Dr. Jonathan Reiner, a CNN medical analyst, said Monday that while New Jersey’s caseload was 90% lower than its Omicron peak, its numbers were still 15 times higher than they were. last summer.

“We’re headed in the right direction. But we’re not there yet,” Reiner, a professor of medicine at George Washington University, told Tapper.

“Only 55% of children between the ages of 12 and 17 are fully vaccinated and only 22% of children between the ages of 5 and 11 are fully vaccinated. So the combination of still a lot of virus in the community and not a lot of children being vaccinated, to me says we have to wait a little longer until there is less virus in the community.”

“I know everyone is impatient,” added Reiner. “I too want to drop the masks.”

Politics and science at odds again

Such concerns may explain why the White House is more reluctant than some state-level Democrats to take the lead on this issue. The possibility – which everyone fears – of another variant of Covid-19 causing yet another surge of infection is also cause for caution. Biden has already been burned for setting deadlines on a virus that defies the political calendar.

But local officials are facing an abrupt end to public exhaustion with the pandemic. Murphy, for example, just won a second term last year in a staunchly Democratic state after a campaign dominated by controversy over masking and other Covid-19 measures. The country’s Democrats are desperate to make the pandemic history when voters, reminiscent of Biden’s pledge to end it, head to the polls in November’s midterm elections.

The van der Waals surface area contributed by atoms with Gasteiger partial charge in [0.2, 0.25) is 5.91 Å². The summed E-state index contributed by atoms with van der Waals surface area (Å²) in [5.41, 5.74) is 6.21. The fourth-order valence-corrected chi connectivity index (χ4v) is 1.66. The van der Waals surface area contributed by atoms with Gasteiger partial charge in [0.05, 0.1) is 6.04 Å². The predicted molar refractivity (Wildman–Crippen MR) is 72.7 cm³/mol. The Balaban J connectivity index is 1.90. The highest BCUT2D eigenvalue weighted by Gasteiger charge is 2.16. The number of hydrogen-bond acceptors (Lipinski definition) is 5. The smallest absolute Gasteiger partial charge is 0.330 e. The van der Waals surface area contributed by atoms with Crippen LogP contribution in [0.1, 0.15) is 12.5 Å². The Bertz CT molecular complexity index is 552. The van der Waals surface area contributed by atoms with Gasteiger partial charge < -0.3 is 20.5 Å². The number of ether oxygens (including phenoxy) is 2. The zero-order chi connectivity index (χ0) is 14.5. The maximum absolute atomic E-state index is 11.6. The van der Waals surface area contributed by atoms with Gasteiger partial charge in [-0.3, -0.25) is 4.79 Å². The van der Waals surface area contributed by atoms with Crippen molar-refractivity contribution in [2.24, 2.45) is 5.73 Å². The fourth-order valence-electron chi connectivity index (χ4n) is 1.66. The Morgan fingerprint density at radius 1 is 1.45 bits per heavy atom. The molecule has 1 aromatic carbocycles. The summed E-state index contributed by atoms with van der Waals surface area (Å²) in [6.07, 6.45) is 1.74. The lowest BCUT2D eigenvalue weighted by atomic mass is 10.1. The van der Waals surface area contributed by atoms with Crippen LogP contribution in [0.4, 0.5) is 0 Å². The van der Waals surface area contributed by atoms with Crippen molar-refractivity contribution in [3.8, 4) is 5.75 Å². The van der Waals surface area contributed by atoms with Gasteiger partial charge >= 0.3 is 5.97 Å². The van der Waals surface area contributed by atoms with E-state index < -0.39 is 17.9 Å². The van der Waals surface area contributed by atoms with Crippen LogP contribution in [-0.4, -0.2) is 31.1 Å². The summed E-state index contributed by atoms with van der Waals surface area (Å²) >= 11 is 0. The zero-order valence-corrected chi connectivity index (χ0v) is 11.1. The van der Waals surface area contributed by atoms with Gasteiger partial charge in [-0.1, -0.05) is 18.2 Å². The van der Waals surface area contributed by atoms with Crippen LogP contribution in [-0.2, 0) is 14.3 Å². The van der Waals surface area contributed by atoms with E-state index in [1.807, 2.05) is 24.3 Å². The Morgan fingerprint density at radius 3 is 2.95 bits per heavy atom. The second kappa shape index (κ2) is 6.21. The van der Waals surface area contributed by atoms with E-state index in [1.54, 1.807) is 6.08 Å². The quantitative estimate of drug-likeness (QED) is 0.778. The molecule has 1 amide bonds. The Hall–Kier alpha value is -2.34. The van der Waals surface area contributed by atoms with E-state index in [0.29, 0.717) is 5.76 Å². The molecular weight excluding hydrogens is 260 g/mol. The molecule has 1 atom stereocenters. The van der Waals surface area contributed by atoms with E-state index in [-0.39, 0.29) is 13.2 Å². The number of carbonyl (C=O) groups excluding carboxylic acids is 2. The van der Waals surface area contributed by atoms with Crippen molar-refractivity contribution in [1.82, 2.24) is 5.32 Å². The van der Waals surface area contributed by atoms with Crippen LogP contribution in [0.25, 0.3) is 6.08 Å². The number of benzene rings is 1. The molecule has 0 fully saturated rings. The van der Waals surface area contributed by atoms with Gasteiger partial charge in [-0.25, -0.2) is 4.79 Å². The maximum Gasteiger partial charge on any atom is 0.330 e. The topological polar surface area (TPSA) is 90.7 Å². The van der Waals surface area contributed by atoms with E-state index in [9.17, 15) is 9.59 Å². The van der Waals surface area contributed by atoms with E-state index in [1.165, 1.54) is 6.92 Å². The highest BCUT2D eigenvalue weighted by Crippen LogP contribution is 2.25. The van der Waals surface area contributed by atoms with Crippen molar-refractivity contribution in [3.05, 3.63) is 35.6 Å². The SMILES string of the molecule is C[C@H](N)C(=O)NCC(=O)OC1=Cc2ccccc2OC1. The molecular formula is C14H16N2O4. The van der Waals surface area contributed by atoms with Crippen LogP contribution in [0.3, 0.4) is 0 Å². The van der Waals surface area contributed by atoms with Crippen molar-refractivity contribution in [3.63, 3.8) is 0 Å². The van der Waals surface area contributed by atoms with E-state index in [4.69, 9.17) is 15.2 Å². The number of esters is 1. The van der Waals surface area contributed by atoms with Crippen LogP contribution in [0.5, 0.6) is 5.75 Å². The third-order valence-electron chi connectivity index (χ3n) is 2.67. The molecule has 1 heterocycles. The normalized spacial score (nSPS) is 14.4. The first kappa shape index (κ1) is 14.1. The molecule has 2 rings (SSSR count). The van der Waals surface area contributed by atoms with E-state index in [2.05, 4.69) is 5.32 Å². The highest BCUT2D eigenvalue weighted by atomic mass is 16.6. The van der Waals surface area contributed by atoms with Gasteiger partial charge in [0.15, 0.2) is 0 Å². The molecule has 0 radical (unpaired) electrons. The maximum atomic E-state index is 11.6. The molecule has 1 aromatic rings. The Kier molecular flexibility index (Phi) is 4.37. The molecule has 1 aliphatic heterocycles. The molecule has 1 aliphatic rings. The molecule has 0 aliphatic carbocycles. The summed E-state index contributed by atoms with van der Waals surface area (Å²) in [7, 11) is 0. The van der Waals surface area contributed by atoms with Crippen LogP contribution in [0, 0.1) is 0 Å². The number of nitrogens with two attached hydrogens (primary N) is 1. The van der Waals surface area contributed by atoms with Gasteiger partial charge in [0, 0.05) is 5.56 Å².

The new masking tension follows weeks of politicized battles over the issue. Republican Gov. Glenn Youngkin, who was elected in Virginia last fall, has been locked in court battles with parents and school districts after issuing an executive order making masking optional in schools. GOP governors like Greg Abbott in Texas and Ron DeSantis in Florida, who may have presidential ambitions, have fought teachers’ unions on issues such as masking and portray themselves as warriors for parental choice.
And the masking minefield remains treacherous for political hopes. Georgia gubernatorial candidate Stacey Abrams, for example, last week tweeted a photo of herself and school children in masks. The Democrat was not wearing a mask herself and the tweets were later deleted, sparking an intense political backlash. Her campaign said she took off her mask so children could hear her speak. But her potential Republican opponents were quick to accuse her of hypocrisy, accusations that are sure to reverberate throughout the campaign leading up to the November election.

After all, it may be too early to end the masking wars.